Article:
You can use a mixing bowl if you like, I just pour the flour out onto my surface and make a well in the middle. Crack the eggs and the additional yolks into the well and beat them with a fork, mixing in a little flour from the sides as you go. Eventually you will end up with a shaggy mess on the board, but don’t worry, keep working it and will all come together in one lump. Use an extra egg yolk or a little splash of water if you’re struggling.
Here's a short video of me making fresh pasta with 11 year old friend Max, which you might find helpful and reassuring if you're doing this for the first time.
Using the heel of your hand, start kneading the dough – you’ll need to do this for about 5 minutes. The dough should become uniform in colour and smooth on the surface. That’s it, dough made. Now wrap in cling film and leave and room temperature for at least an hour, 2 to 4 hours is preferable.
So now we have our pasta dough made and our shin of beef gently simmering away of the stove (having taken it out of the oven after 3 hours).
Get the biggest pot you have to cook the pasta, it’s really important to cook it in plenty of water but also make sure you put plenty of salt in the water. The pasta will only be in there for about a minute, so salt the water well – so you can detect saltiness in the water if you taste it.
On a floured surface, roll out the pasta – I use a rolling pin, just like Nonna used to do (I lie, my granny never made pasta, she was from Scotland!), but if you have a pasta roller, use that. It’s best not to attempt to roll out all the dough in one go, unless you have a massive rolling pin and a huge board – roll it out in 2 or 3 batches. The key is to get it nice and thin and even and aim for something that's vaguely rectangular.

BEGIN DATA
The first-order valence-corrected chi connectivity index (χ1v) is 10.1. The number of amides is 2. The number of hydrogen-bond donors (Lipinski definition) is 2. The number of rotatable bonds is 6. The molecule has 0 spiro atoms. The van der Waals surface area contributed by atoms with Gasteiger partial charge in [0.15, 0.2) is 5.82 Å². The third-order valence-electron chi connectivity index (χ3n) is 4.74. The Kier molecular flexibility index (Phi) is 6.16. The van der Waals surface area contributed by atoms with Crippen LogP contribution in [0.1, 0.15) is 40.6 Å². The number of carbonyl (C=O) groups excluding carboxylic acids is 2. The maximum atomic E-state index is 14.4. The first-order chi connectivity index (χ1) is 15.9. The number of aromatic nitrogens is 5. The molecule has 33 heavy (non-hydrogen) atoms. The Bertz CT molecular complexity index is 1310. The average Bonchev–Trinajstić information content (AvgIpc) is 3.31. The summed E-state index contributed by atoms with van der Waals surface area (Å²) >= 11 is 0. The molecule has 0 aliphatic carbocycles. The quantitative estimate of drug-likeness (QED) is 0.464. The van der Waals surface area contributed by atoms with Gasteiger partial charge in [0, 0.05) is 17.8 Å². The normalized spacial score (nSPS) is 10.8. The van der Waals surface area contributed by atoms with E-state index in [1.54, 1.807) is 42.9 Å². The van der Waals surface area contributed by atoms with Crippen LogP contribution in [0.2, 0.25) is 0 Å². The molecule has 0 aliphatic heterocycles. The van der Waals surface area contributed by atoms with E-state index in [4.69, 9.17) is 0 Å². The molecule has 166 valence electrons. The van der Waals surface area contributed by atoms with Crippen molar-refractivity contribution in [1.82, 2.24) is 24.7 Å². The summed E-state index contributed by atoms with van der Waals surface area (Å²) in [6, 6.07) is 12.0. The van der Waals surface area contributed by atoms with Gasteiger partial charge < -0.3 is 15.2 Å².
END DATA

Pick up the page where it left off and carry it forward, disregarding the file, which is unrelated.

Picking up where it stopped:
To cut the pasta, dust the sheet with some semolina flour and fold the dough over from the top into roughly 1 inch folds, adding a bit more semolina flour it necessary – you’ll end up with something that looks like a long, flat sausage. You simply then take a sharp knife and cut the sausage into slices, about a half inch thick – that’s your preference, but you will either be making Fettuccine, Tagliatelle or Pappardelle. At the end of the day, who cares, you’ve just made your own fresh pasta! Fluff each cut piece up so it unrolls and gets a little dusting of semolina flour to stop it sticking, place on a tray and cover until you’re ready to go.
Now you’re on the final stage, if you’re happy the liquid in the beef has reduced enough (it doesn’t want to look like there’s loads of gravy in the pot) remove it from the heat and place it into your serving dish. Make sure the water in your pot is boiling vigorously and add the pasta – it takes literally a minute, so keep tasting it as it you really don’t want to overcook it. When there is still a good bite to it, remove it from the pan – I just do this with some tongs and drop it straight in with the beef. Mix the beef and pasta together and grate plenty of parmesan cheese over – this is the final element to bring together your umami flavours. Scatter over the chopped parsley and drizzle over a little extra virgin olive oil.
Bravo, it’s done. Crack open an bottle of chianti and get stuck in.
Ben Tollworthy, Somerset Foodie.
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I keep reaching for our delicious Pickled Lemon Paste. It's intense lemon flavour provides a great lift to so many dishes whether it's a stew, sauce, dressing or marinade. This little salad is really quick and simple to prepare. The liquorice flavour of fennel is perfectly suited to carrying strong flavours...